Fortress Introduction to Black Church History

Fortress Introduction to Black Church History

Fortress Introduction to Black Church History

Fortress Introduction to Black Church History

Synopsis

"This history, co-authored by a black minister and a black theologian, provides an overview of the shape and history of major black religious bodies: Methodist, Baptist, and Pentecostal. With photos, timelines, profiles, and additional readings, Pinn and Pinn ably explain the evolution of black Christianity into the groups we know today. A final chapter sketches the state of black Christian church bodies and their ongoing contributions to a more just American society. The Pinns's book will help a new generation of black Americans assess the religious legacy of the black churches and the larger society to gauge their social import." Title Summary field provided by Blackwell North America, Inc. All Rights Reserved

Excerpt

Obscure in origin, secret in development, rich and complex in its flowering, the oldest and most influential institution in African American life remains the Black Church. In fact, the African American engagement with Christianity has not only shaped, consoled, and empowered a people caught in slavery for more than two centuries, it has also captured and emboldened their spirit in such a way as to engender profound social change across all of America.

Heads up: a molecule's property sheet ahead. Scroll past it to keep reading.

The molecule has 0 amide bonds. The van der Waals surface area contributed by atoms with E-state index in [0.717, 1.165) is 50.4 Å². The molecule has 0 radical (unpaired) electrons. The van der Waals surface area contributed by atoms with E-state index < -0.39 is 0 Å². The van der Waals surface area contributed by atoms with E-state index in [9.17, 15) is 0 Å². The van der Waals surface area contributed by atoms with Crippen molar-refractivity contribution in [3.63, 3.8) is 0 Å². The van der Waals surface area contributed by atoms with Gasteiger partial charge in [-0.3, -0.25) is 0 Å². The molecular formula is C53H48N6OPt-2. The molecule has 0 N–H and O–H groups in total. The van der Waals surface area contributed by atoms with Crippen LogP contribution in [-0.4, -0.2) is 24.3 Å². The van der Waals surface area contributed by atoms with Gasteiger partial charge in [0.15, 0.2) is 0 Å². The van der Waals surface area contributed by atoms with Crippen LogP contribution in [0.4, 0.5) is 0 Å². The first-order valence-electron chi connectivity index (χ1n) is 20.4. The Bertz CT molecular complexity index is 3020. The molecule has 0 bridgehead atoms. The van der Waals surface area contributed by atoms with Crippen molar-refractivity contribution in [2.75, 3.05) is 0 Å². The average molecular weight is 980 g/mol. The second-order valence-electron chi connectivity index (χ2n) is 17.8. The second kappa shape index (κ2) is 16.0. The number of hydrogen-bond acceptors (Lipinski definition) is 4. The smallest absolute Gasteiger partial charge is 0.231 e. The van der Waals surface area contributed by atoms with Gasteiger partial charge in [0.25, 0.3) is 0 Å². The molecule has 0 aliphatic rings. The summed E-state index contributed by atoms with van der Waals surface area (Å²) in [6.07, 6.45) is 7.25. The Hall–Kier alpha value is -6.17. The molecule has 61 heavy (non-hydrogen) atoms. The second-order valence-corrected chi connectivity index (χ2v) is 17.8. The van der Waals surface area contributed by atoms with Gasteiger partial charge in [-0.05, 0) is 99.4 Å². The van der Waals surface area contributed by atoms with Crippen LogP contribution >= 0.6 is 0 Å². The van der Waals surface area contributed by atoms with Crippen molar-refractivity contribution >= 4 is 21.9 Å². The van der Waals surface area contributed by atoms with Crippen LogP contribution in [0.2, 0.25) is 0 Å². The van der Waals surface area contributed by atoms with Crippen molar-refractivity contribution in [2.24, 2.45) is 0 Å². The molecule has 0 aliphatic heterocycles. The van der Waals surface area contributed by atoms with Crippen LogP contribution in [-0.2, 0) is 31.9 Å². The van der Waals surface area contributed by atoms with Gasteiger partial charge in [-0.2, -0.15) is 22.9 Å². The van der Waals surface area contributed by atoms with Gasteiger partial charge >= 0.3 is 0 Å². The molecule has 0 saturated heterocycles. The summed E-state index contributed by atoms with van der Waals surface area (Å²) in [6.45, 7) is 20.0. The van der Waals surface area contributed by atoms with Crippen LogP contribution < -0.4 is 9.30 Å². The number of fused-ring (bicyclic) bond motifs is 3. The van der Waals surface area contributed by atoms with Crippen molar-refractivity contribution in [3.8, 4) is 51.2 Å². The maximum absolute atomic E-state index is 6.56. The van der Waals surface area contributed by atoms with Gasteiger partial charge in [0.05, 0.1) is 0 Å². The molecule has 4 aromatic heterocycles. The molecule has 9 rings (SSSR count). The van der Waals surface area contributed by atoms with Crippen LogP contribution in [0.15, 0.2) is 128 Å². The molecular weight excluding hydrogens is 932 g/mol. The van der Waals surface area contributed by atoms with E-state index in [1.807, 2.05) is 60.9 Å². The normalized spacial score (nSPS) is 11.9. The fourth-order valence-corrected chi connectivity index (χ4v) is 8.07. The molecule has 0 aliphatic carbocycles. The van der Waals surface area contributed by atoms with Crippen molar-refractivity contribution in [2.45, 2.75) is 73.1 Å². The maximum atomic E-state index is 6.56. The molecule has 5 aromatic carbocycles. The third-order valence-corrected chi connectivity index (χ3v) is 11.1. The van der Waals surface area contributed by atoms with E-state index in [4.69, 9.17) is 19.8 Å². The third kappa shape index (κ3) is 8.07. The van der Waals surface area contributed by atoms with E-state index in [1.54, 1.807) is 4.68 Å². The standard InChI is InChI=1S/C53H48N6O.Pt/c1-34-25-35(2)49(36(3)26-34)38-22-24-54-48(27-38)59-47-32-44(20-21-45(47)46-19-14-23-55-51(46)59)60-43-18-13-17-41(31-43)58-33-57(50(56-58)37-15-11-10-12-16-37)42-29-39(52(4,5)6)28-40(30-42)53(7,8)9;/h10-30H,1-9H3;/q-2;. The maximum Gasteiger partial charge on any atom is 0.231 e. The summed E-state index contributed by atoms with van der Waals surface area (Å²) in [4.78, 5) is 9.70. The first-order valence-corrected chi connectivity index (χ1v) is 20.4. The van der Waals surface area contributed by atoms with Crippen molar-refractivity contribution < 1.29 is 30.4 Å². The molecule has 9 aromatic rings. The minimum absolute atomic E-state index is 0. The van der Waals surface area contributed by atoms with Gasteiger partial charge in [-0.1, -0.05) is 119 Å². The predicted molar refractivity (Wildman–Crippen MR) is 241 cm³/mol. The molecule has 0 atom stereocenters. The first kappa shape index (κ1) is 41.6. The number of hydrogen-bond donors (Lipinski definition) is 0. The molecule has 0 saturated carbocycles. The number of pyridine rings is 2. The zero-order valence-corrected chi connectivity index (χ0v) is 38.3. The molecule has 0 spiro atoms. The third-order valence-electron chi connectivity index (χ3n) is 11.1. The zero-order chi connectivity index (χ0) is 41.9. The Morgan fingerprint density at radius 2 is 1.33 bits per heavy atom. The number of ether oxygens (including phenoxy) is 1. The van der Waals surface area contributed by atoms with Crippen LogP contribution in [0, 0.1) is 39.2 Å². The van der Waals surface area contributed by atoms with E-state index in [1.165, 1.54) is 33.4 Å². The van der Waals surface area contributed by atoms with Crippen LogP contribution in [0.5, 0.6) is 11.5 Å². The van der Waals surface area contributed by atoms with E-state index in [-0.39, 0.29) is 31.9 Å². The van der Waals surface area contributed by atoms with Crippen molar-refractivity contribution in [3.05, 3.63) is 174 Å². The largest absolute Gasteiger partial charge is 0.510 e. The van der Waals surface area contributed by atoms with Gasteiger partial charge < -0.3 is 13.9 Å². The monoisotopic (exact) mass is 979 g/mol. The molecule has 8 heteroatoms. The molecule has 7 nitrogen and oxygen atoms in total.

What has inspired and enabled this movement? How has it interacted with white Christianity and with other elements in American life? Who were its chief prophets and lights? How have its roots shaped its present social agenda? Where is it headed? To answer these questions, this little volume traces the story, the spirit, the ideas, and the activities of African American Christianity, especially in its inception as a slave religion and its development after the Civil War in seven of the largest denominational bodies.

As Americans come to appreciate the crucial role of African American Christianity in our society, and as black people themselves become more curious about their religious roots, we hope this book can help. It sketches the main historical turns of the Black Church, profiles prominent historical figures, and gives the reader a sense of the underlying commitments, community life, and contests that animate these traditions. As an introduction, penned by a clergywoman and an academic, our survey relies on and disseminates the more technical and in-depth work of others.

Further, African American Christianity is also richly diverse and constantly evolving. There is no monolithic Black Church. The movements and church bodies whose stories we tell in this volume— mainly Methodist, Baptist, and Pentecostal—are carriers of some of the main traditions, but there are many others, including African American Catholicism, blacks in the United Methodist Church, and blacks in a host of other Pentecostal traditions. Our brief survey can offer only a sampling of the varieties of African American church life . . .

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